Then I worked for the Muppet's that was kind of my last stint in television, and in the late 90's when the first dot com boom happened, I got a bunch of jobs in marketing which paid much better than television by the way. Like four times as much.
Randy Frisch:Even than the Muppets?
Drew Davis:Oh, the Muppets, let me tell you about the Muppets. The Muppets is a fantastic brand but so many people want to work there that they can afford to pay you almost nothing so I was living in the middle of Manhattan, making, I think my starting salary was $18,000 a year. I lived on pizza and just kool-aid. I mean, it was really tough to live on that kind of salary. But, you know, if you want to quit, there's somebody right behind you who will take that job because everybody wants to work for such a great brand. So it's kind of tough. But television in general was very similar at the time. My first marketing job, I actually got because a bunch of my television friends had started to work in dot coms for marketing and I called them up and I was like, what are doing. And they're like, "we don't really know. But we get paid really well. So you should do it." And I was like, okay. So I worked at a bunch of start-ups and then the start-up world kind of fell apart. The last start-up I was working for got sold to Lycos, and they shut down our office so I found myself laid off and decided that I could start my own marketing agency with a journalist friend of mind named Jim Cosco.
So in 2000, we started our own agency called Tipping Point Labs and we sold that in 2012 and since 2012 I've just been writing books like Brandscaping and Town, Inc. and traveling the world speaking to people like the attendees at ConEx which were awesome.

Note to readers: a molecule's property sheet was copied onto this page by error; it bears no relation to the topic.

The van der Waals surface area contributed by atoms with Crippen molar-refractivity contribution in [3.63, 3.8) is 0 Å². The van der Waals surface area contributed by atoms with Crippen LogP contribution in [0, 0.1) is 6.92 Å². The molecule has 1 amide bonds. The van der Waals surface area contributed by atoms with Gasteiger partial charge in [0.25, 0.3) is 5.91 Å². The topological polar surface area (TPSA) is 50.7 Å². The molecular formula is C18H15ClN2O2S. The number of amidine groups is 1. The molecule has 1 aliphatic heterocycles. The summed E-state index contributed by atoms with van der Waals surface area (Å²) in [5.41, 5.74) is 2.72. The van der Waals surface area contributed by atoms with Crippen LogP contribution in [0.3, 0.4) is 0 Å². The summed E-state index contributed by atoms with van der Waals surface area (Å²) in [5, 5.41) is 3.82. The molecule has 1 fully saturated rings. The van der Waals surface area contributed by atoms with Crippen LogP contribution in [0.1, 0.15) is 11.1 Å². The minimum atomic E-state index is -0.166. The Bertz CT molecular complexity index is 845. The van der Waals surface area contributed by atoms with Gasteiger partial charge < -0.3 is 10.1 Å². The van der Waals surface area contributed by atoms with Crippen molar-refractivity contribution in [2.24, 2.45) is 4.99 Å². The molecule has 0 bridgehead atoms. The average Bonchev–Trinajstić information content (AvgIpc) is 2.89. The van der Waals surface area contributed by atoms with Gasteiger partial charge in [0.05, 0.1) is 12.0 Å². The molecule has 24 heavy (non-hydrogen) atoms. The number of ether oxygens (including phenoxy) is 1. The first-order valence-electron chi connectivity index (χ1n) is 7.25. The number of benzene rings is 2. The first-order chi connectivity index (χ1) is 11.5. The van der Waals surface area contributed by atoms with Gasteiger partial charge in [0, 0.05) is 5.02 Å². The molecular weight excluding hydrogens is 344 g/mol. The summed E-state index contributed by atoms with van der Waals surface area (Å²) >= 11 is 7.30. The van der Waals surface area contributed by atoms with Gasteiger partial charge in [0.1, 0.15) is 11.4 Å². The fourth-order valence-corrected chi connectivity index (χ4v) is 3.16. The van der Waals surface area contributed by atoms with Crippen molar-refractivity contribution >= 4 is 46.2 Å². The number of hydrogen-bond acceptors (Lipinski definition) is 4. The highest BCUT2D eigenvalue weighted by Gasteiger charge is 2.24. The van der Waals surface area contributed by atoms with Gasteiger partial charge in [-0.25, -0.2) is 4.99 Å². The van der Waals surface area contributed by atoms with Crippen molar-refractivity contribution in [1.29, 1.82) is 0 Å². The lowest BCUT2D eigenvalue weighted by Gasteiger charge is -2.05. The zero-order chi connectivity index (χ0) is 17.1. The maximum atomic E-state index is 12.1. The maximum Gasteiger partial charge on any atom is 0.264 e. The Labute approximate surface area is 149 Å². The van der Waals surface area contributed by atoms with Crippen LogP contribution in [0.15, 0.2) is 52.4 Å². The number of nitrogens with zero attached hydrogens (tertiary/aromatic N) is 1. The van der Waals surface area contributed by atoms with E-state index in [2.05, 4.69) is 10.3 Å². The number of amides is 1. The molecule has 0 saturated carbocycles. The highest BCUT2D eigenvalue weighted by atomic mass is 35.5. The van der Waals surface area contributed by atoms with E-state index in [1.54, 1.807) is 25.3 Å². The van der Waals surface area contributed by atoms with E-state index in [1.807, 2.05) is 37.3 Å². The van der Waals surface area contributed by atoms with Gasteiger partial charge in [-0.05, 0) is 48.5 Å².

Anna:So I feel like you started off in television and then that was a little mini bio about you but I feel like that in and of itself is like a TV pilot pitch. Like that whole crazy story.
Randy Frisch:I was going to say everything's actually making sense to me now because and I'll throw one ConEx story for every one that happened. Which is, we put out a challenge to everyone and if anyone's the Drake or Shiggy "In My Feelings Challenge", we challenged our speakers to actually produce their own Shiggy dance video and the production value of yours Drew was like next level. Some people pulled it off really cute like dancing with their kid or something like that but yours was, we were all kidding as to who did the remix at the beginning but now I understand, you were on the Today Show and you produced the Muppets in a sense. So this is all coming together.
Drew Davis:Oh it does start to make, you know I feel like my career has been a weird journey where every move seemed odd at the time but for some reason it's kind of coalesced and all those experiences have added up to something that I've really enjoyed doing and I've found the value in every one of those experiences, so, I'm glad you enjoyed the dancing.
Randy Frisch:It's like Slum Dog Millionaire, right? He has that amazing run on what was the show, You Want to Be a Millionaire and no one knows, it's all his experiences, they all added up in the end.
Drew Davis:Same thing yeah. Exactly, that's right. I forgot what I was going to say, but yeah, it was a fantastic kind of way to learn about marketing actually. Because even as an agency we focused very heavily on making sure we were telling stories that inspired people to buy something without ever having to sell them something, if that makes sense. I think as a journalist and as a television producer, in fact actually that's what I learned at the Muppets to be totally honest. The Muppets, just so you guys know, makes almost no money on their television and film production stuff. In fact the first show I worked on - Bear in the Big Blue House - was losing $500,000, by the time I came on board and we had not shot one episode yet and I couldn't figure out why this was a good idea until I met with the merchandising and licensing team at the Muppets and that's when those two, there were two women who run this team, it was a very small team.